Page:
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Thanksgiving Safety Kibbles & Bits for Service Dogs, Companion Animals & Pets

Thanksgiving inspires reflection on what we cherish. For those with service dogs, companion animals and/or pets, this includes an appreciation of feathered and furred loved ones. While focused on turkey legs, remember to stay attentive to the safety needs of four-legged companions! Here are animal-focused precautions for autumn’s gratitude gatherings:

  1. Bowwow buffet: Since some people foods are toxic for animals, consider sticking to a “no table food” approach, or giving seasonal made-for-pet treats. If you decide to offer Fido a Thanksgiving meal, plate a small amount of skinless, fully-cooked turkey with plain green beans. A lick of potatoes and pumpkin pie may be OK too, especially if dairy-free. Be mindful of potentially risky Thanksgiving ingredients, according to ASPCA, like nuts topping casseroles which may cause vomiting, diarrhea and pancreatitis in animals; onions, garlic and chives in mashed potatoes which may also cause gastrointestinal irritation, plus red blood cell damage and anemia; and chocolate, raisins and artificial sweeteners (xylitol) in some desserts which could result in abnormal heart rhythm, kidney failure and seizures.
  2. Canine clean up: Ensure that trash bins are snuggly shut to curb your pup’s temptation to dumpster dive for turkey carcasses. Raw meat, fatty bits (including skin) and bones pose risk of salmonella, digestion issues or worse. While you may be inclined to let the dishes sit to allow for more visitation with guests, do remove dirty baking dishes from the counter and sink and stow in the dishwasher. That’s because raw eggs and yeast in raw dough can lead to life-threatening complications for companion animals and pets.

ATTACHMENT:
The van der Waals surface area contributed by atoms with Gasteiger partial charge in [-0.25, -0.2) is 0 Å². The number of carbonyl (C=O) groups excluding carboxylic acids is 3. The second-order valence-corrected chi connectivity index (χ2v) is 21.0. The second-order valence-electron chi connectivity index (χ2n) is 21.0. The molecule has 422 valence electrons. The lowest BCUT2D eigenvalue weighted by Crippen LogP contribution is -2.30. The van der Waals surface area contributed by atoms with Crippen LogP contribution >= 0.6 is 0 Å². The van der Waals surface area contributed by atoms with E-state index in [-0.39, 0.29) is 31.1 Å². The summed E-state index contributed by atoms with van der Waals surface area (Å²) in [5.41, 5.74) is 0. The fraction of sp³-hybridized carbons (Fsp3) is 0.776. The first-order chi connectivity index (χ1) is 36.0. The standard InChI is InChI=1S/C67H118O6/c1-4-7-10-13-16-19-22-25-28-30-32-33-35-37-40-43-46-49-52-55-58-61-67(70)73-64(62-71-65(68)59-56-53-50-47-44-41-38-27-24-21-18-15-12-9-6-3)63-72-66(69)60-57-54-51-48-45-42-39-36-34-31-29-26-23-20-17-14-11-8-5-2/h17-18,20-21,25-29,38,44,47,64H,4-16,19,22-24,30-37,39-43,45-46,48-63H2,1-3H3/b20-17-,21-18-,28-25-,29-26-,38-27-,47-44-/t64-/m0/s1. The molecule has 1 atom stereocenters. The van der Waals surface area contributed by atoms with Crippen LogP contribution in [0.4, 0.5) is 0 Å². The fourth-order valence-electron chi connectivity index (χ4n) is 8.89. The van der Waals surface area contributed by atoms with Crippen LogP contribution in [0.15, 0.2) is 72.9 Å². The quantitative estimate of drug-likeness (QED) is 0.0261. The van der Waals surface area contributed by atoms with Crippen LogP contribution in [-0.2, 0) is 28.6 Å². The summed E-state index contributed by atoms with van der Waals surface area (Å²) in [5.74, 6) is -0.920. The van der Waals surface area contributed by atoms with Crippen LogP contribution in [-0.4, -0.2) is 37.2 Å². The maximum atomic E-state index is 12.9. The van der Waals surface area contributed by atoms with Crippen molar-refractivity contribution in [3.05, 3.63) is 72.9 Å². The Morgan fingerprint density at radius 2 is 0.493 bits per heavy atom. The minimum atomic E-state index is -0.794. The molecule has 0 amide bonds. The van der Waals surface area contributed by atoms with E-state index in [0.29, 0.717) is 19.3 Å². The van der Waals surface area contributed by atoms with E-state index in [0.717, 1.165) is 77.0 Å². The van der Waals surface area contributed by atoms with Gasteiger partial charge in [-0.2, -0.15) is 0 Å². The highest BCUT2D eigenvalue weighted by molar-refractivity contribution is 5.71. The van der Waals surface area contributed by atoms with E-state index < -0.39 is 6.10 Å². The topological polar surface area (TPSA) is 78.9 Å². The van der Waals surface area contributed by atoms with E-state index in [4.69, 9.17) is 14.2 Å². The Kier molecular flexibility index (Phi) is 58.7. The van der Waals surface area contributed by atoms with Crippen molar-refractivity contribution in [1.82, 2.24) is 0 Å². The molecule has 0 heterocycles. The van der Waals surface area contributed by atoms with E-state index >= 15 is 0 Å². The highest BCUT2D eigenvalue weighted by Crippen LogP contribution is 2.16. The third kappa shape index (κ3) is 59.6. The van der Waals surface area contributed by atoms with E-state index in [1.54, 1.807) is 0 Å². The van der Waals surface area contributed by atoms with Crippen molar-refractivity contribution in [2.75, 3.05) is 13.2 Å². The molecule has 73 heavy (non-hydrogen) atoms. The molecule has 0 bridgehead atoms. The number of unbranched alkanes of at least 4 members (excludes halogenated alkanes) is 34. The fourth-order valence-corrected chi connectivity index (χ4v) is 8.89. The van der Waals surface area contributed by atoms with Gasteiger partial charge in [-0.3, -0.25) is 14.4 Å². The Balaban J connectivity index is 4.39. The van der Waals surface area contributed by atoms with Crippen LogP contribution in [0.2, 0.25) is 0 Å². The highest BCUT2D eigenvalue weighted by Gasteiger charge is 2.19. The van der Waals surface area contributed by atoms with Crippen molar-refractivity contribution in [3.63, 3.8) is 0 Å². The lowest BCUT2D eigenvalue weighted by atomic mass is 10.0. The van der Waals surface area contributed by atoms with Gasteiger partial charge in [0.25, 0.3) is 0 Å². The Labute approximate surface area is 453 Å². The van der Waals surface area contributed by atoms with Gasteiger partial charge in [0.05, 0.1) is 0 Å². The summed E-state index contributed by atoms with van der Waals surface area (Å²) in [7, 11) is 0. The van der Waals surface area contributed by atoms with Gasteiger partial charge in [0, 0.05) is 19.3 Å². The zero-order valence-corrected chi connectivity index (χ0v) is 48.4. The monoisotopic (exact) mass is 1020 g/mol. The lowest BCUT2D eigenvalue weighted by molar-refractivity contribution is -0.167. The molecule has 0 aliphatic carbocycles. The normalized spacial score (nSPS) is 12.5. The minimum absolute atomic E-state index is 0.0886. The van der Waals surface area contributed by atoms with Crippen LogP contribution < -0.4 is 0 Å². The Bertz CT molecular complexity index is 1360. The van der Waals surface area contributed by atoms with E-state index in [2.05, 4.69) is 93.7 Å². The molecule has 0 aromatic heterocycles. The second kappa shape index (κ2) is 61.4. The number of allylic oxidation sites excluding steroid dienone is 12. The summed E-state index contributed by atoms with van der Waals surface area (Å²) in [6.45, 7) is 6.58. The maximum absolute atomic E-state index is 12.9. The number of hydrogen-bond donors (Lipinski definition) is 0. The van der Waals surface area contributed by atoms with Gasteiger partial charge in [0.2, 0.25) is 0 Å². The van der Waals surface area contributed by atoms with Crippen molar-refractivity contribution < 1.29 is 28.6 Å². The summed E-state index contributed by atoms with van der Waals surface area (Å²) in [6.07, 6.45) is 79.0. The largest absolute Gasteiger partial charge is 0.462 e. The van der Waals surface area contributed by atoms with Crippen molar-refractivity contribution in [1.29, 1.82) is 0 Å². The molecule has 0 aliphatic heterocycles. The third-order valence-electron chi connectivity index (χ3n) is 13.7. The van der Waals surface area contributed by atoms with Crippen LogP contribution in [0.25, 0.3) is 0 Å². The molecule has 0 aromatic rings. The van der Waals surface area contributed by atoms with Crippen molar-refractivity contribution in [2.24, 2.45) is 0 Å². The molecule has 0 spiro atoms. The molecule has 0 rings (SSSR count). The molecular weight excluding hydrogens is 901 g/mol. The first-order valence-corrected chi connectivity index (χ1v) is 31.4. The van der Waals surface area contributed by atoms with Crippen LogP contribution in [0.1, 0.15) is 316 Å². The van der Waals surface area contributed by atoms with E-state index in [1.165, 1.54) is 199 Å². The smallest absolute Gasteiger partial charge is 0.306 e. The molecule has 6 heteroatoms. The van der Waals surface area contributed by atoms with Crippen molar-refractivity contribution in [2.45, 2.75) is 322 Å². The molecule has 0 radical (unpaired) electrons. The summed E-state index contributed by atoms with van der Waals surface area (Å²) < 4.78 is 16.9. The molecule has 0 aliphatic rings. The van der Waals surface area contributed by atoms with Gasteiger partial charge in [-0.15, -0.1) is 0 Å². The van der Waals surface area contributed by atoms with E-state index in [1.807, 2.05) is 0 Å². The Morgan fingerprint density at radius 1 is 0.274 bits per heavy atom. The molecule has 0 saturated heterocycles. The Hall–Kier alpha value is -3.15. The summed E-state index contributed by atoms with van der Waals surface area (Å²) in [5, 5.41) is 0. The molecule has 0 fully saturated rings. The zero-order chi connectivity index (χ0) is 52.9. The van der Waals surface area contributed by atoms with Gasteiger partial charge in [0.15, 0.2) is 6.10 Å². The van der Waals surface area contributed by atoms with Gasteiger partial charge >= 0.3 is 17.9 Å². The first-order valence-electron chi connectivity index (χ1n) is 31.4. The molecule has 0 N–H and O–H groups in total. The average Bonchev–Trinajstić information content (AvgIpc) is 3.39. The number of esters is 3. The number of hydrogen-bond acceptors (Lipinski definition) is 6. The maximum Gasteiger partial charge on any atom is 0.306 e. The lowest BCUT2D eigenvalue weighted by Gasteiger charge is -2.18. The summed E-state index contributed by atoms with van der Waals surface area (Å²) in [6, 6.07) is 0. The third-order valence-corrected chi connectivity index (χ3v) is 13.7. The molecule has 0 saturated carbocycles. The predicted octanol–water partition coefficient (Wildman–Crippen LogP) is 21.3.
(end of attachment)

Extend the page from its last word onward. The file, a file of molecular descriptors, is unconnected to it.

3. Hostess hound: Some floras are hazardous to animals, such as amaryllis, Baby’s Breath, hydrangeas, some ferns and Holly’s and more. When guests present a hostess gift, position flower vases out of animals’ reach.
  4. Festive firefighters (Dalmatians and all): You love seasonal scents, like apple cider, cinnamon and pumpkin spice; but fragrant candles can overwhelm pets’ senses and even ignite hazards. When your curious companion is near, use caution lighting candles, toasting marshmallows over an open fire or sipping cocoa beside a fire pit.

service dog in park 5. Tail-wagging time: The season’s time change means darkness comes earlier. Utilize a reflective collar on walks. And, while temperatures have cooled, pavements can still be hot on delicate paws.

6. Stray away: Hectic holiday celebrations often means frequent entering or existing. Stay aware of your animal’s access to doors and ensure that tag identifications and microchips are up-to-date.

7. Tyke travel: Holiday travel should include plans for companion animals and pets too. Health certificates and therapy animal requirements vary by state and country. Of course, confirm that booked accommodations are pet-friendly. If boarding a pet, ask your veterinarian about the risk of canine flu and other concerns. Car-riding restraints like pet seat belts, carriers or barriers might be useful on road trips.

8. Furry fashion: If you love dressing your fur baby up, you might be eyeing a pilgrim or turkey costume for Thanksgiving. Animal attire should not be too snug or baggy, restrict mobility or breathing, or hinder the ability to go to the bathroom or communicate. Costumes should be free of choking hazards (i.e. beads, feathers, etc.).

If you suspect that your service dog, companion animal and/or pet has ingested a harmful ingredient, call the ASPCA Animal Poison Control Center at (888) 426-4435. And yes, your animal is thankful for you too! All that tail-wagging and purring proves it.

Happy Thanksgiving!

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Feature image courtesy of Rover. A version of this article was originally published by Natural Awakenings.

Nancy DeVault
Nancy is the managing editor of AmeriDisability. She is an award-winning storyteller passionate about health and happiness.

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